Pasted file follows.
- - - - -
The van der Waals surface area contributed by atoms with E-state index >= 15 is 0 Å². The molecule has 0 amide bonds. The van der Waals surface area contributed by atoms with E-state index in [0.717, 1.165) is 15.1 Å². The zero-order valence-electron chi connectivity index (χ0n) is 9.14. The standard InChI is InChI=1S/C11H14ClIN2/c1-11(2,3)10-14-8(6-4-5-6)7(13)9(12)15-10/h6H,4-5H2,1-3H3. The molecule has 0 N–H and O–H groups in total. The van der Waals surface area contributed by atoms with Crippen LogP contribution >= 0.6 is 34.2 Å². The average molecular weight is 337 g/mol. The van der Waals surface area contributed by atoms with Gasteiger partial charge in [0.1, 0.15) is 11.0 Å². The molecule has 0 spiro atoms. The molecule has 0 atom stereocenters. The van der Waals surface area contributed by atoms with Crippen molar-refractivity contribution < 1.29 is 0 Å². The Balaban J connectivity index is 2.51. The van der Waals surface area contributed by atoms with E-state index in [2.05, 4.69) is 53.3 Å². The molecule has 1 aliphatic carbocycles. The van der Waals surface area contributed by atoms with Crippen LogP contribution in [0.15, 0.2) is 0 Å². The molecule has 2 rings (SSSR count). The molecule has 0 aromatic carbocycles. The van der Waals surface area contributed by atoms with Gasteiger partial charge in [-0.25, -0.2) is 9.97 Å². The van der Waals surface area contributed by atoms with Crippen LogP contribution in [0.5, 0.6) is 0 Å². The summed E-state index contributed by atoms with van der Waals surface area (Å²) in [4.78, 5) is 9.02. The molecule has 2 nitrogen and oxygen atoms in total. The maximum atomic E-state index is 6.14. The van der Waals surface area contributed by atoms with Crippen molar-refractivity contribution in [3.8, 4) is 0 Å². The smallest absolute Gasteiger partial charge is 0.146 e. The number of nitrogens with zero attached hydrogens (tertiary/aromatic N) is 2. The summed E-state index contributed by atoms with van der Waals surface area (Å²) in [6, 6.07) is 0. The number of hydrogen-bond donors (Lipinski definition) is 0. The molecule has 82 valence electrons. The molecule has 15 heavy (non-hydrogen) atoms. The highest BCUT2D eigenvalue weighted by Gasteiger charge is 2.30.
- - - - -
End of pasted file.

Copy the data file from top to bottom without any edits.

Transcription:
The van der Waals surface area contributed by atoms with E-state index >= 15 is 0 Å². The molecule has 0 amide bonds. The van der Waals surface area contributed by atoms with E-state index in [0.717, 1.165) is 15.1 Å². The zero-order valence-electron chi connectivity index (χ0n) is 9.14. The standard InChI is InChI=1S/C11H14ClIN2/c1-11(2,3)10-14-8(6-4-5-6)7(13)9(12)15-10/h6H,4-5H2,1-3H3. The molecule has 0 N–H and O–H groups in total. The van der Waals surface area contributed by atoms with Crippen LogP contribution >= 0.6 is 34.2 Å². The average molecular weight is 337 g/mol. The van der Waals surface area contributed by atoms with Gasteiger partial charge in [0.1, 0.15) is 11.0 Å². The molecule has 0 spiro atoms. The molecule has 0 atom stereocenters. The van der Waals surface area contributed by atoms with Crippen molar-refractivity contribution < 1.29 is 0 Å². The Balaban J connectivity index is 2.51. The van der Waals surface area contributed by atoms with E-state index in [2.05, 4.69) is 53.3 Å². The molecule has 1 aliphatic carbocycles. The van der Waals surface area contributed by atoms with Crippen LogP contribution in [0.15, 0.2) is 0 Å². The molecule has 2 rings (SSSR count). The molecule has 0 aromatic carbocycles. The van der Waals surface area contributed by atoms with Gasteiger partial charge in [-0.25, -0.2) is 9.97 Å². The van der Waals surface area contributed by atoms with Crippen LogP contribution in [0.5, 0.6) is 0 Å². The summed E-state index contributed by atoms with van der Waals surface area (Å²) in [4.78, 5) is 9.02. The molecule has 2 nitrogen and oxygen atoms in total. The maximum atomic E-state index is 6.14. The van der Waals surface area contributed by atoms with Crippen molar-refractivity contribution in [3.8, 4) is 0 Å². The smallest absolute Gasteiger partial charge is 0.146 e. The number of nitrogens with zero attached hydrogens (tertiary/aromatic N) is 2. The summed E-state index contributed by atoms with van der Waals surface area (Å²) in [6, 6.07) is 0. The number of hydrogen-bond donors (Lipinski definition) is 0. The molecule has 82 valence electrons. The molecule has 15 heavy (non-hydrogen) atoms. The highest BCUT2D eigenvalue weighted by Gasteiger charge is 2.30.